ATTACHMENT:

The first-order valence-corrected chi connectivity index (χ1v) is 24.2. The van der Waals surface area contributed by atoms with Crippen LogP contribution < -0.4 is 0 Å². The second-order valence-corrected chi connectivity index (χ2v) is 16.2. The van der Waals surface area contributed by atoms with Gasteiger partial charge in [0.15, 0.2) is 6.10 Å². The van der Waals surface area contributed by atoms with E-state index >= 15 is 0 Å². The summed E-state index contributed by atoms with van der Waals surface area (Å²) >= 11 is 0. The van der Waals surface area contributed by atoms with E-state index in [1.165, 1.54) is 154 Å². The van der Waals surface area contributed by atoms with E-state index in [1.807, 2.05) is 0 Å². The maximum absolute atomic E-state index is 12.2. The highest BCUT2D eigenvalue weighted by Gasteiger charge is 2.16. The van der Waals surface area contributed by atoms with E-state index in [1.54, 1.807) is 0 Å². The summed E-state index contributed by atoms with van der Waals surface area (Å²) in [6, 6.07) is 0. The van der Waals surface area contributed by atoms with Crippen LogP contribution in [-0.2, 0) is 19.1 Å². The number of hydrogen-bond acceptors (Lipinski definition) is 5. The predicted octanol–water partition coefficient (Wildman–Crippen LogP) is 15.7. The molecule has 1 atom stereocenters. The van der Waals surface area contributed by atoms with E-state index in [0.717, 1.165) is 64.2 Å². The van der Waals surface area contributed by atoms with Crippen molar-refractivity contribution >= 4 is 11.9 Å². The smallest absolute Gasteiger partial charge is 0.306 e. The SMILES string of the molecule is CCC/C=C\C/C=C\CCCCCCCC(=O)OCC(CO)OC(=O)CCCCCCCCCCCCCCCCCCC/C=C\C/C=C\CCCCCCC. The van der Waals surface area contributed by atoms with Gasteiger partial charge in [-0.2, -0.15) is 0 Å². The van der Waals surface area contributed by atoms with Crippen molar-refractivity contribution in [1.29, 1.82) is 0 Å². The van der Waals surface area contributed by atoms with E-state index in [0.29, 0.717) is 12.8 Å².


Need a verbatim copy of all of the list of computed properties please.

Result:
The first-order valence-corrected chi connectivity index (χ1v) is 24.2. The van der Waals surface area contributed by atoms with Crippen LogP contribution < -0.4 is 0 Å². The second-order valence-corrected chi connectivity index (χ2v) is 16.2. The van der Waals surface area contributed by atoms with Gasteiger partial charge in [0.15, 0.2) is 6.10 Å². The van der Waals surface area contributed by atoms with E-state index >= 15 is 0 Å². The summed E-state index contributed by atoms with van der Waals surface area (Å²) >= 11 is 0. The van der Waals surface area contributed by atoms with E-state index in [1.165, 1.54) is 154 Å². The van der Waals surface area contributed by atoms with E-state index in [1.807, 2.05) is 0 Å². The maximum absolute atomic E-state index is 12.2. The highest BCUT2D eigenvalue weighted by Gasteiger charge is 2.16. The van der Waals surface area contributed by atoms with E-state index in [1.54, 1.807) is 0 Å². The summed E-state index contributed by atoms with van der Waals surface area (Å²) in [6, 6.07) is 0. The van der Waals surface area contributed by atoms with Crippen LogP contribution in [-0.2, 0) is 19.1 Å². The number of hydrogen-bond acceptors (Lipinski definition) is 5. The predicted octanol–water partition coefficient (Wildman–Crippen LogP) is 15.7. The molecule has 1 atom stereocenters. The van der Waals surface area contributed by atoms with E-state index in [0.717, 1.165) is 64.2 Å². The van der Waals surface area contributed by atoms with Crippen molar-refractivity contribution >= 4 is 11.9 Å². The smallest absolute Gasteiger partial charge is 0.306 e. The SMILES string of the molecule is CCC/C=C\C/C=C\CCCCCCCC(=O)OCC(CO)OC(=O)CCCCCCCCCCCCCCCCCCC/C=C\C/C=C\CCCCCCC. The van der Waals surface area contributed by atoms with Gasteiger partial charge in [-0.2, -0.15) is 0 Å². The van der Waals surface area contributed by atoms with Crippen molar-refractivity contribution in [1.29, 1.82) is 0 Å². The van der Waals surface area contributed by atoms with E-state index in [0.29, 0.717) is 12.8 Å².